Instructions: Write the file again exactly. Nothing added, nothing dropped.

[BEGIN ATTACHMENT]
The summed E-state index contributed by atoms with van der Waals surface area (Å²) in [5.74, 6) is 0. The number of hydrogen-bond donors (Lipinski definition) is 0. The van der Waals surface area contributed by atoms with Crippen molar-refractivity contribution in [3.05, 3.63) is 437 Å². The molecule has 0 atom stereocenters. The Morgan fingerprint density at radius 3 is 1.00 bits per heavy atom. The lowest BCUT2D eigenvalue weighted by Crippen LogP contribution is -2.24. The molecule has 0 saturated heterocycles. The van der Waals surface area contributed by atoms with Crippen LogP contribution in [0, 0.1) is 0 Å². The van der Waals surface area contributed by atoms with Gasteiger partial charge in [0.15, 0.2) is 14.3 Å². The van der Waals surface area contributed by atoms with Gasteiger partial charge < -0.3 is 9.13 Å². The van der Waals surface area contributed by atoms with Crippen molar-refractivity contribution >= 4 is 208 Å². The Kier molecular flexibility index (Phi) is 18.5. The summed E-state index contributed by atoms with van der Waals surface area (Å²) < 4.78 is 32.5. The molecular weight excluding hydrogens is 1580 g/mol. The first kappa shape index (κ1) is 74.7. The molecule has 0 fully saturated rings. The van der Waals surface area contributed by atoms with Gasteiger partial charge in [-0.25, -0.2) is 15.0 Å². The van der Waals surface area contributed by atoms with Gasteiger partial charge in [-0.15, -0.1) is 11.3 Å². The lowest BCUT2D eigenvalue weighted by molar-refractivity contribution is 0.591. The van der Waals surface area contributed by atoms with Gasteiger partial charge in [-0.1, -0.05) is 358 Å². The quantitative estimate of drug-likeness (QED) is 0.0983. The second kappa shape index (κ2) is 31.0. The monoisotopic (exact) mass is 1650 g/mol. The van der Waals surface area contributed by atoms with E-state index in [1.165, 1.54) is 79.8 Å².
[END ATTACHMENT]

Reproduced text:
The summed E-state index contributed by atoms with van der Waals surface area (Å²) in [5.74, 6) is 0. The number of hydrogen-bond donors (Lipinski definition) is 0. The van der Waals surface area contributed by atoms with Crippen molar-refractivity contribution in [3.05, 3.63) is 437 Å². The molecule has 0 atom stereocenters. The Morgan fingerprint density at radius 3 is 1.00 bits per heavy atom. The lowest BCUT2D eigenvalue weighted by Crippen LogP contribution is -2.24. The molecule has 0 saturated heterocycles. The van der Waals surface area contributed by atoms with Crippen LogP contribution in [0, 0.1) is 0 Å². The van der Waals surface area contributed by atoms with Gasteiger partial charge in [0.15, 0.2) is 14.3 Å². The van der Waals surface area contributed by atoms with Gasteiger partial charge < -0.3 is 9.13 Å². The van der Waals surface area contributed by atoms with Crippen molar-refractivity contribution >= 4 is 208 Å². The Kier molecular flexibility index (Phi) is 18.5. The summed E-state index contributed by atoms with van der Waals surface area (Å²) < 4.78 is 32.5. The molecular weight excluding hydrogens is 1580 g/mol. The first kappa shape index (κ1) is 74.7. The molecule has 0 fully saturated rings. The van der Waals surface area contributed by atoms with Gasteiger partial charge in [-0.25, -0.2) is 15.0 Å². The van der Waals surface area contributed by atoms with Gasteiger partial charge in [-0.15, -0.1) is 11.3 Å². The lowest BCUT2D eigenvalue weighted by molar-refractivity contribution is 0.591. The van der Waals surface area contributed by atoms with Gasteiger partial charge in [-0.1, -0.05) is 358 Å². The quantitative estimate of drug-likeness (QED) is 0.0983. The second kappa shape index (κ2) is 31.0. The monoisotopic (exact) mass is 1650 g/mol. The van der Waals surface area contributed by atoms with E-state index in [1.165, 1.54) is 79.8 Å².